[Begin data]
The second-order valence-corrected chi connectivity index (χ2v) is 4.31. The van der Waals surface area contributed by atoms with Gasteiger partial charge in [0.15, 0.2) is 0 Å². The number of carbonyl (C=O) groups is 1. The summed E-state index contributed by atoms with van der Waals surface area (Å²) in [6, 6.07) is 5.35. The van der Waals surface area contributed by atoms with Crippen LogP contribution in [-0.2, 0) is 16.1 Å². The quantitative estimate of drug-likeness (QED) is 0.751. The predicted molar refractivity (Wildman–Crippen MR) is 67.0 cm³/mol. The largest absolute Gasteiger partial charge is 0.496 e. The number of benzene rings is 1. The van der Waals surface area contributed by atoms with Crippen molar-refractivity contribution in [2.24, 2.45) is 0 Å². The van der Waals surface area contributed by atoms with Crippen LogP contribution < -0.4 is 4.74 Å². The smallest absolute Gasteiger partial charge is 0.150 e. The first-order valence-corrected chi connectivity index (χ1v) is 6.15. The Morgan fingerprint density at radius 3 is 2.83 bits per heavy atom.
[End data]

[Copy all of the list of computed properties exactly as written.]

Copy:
The second-order valence-corrected chi connectivity index (χ2v) is 4.31. The van der Waals surface area contributed by atoms with Gasteiger partial charge in [0.15, 0.2) is 0 Å². The number of carbonyl (C=O) groups is 1. The summed E-state index contributed by atoms with van der Waals surface area (Å²) in [6, 6.07) is 5.35. The van der Waals surface area contributed by atoms with Crippen LogP contribution in [-0.2, 0) is 16.1 Å². The quantitative estimate of drug-likeness (QED) is 0.751. The predicted molar refractivity (Wildman–Crippen MR) is 67.0 cm³/mol. The largest absolute Gasteiger partial charge is 0.496 e. The number of benzene rings is 1. The van der Waals surface area contributed by atoms with Crippen molar-refractivity contribution in [2.24, 2.45) is 0 Å². The van der Waals surface area contributed by atoms with Crippen LogP contribution < -0.4 is 4.74 Å². The smallest absolute Gasteiger partial charge is 0.150 e. The first-order valence-corrected chi connectivity index (χ1v) is 6.15. The Morgan fingerprint density at radius 3 is 2.83 bits per heavy atom.